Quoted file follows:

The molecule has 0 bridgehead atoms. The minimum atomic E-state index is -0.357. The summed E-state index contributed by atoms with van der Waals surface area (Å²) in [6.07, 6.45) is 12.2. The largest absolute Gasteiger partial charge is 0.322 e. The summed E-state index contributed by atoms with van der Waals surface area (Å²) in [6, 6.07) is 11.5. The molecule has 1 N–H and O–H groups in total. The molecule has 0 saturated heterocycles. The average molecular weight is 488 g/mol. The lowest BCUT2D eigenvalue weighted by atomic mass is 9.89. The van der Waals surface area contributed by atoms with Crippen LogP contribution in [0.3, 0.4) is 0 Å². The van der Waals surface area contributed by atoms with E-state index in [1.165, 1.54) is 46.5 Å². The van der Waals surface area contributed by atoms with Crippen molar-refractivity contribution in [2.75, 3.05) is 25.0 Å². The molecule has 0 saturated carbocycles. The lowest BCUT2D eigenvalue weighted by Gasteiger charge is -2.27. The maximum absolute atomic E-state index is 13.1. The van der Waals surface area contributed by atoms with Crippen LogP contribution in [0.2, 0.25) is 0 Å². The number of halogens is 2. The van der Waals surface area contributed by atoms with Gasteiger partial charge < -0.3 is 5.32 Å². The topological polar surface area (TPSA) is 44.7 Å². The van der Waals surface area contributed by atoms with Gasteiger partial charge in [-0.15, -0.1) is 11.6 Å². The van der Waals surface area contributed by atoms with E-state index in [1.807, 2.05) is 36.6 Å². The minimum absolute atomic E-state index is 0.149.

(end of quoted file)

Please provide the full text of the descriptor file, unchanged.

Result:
The molecule has 0 bridgehead atoms. The minimum atomic E-state index is -0.357. The summed E-state index contributed by atoms with van der Waals surface area (Å²) in [6.07, 6.45) is 12.2. The largest absolute Gasteiger partial charge is 0.322 e. The summed E-state index contributed by atoms with van der Waals surface area (Å²) in [6, 6.07) is 11.5. The molecule has 1 N–H and O–H groups in total. The molecule has 0 saturated heterocycles. The average molecular weight is 488 g/mol. The lowest BCUT2D eigenvalue weighted by atomic mass is 9.89. The van der Waals surface area contributed by atoms with Crippen LogP contribution in [0.3, 0.4) is 0 Å². The van der Waals surface area contributed by atoms with E-state index in [1.165, 1.54) is 46.5 Å². The van der Waals surface area contributed by atoms with Crippen molar-refractivity contribution in [2.75, 3.05) is 25.0 Å². The molecule has 0 saturated carbocycles. The lowest BCUT2D eigenvalue weighted by Gasteiger charge is -2.27. The maximum absolute atomic E-state index is 13.1. The van der Waals surface area contributed by atoms with Crippen LogP contribution in [0.2, 0.25) is 0 Å². The number of halogens is 2. The van der Waals surface area contributed by atoms with Gasteiger partial charge < -0.3 is 5.32 Å². The topological polar surface area (TPSA) is 44.7 Å². The van der Waals surface area contributed by atoms with Gasteiger partial charge in [-0.15, -0.1) is 11.6 Å². The van der Waals surface area contributed by atoms with E-state index in [1.807, 2.05) is 36.6 Å². The minimum absolute atomic E-state index is 0.149.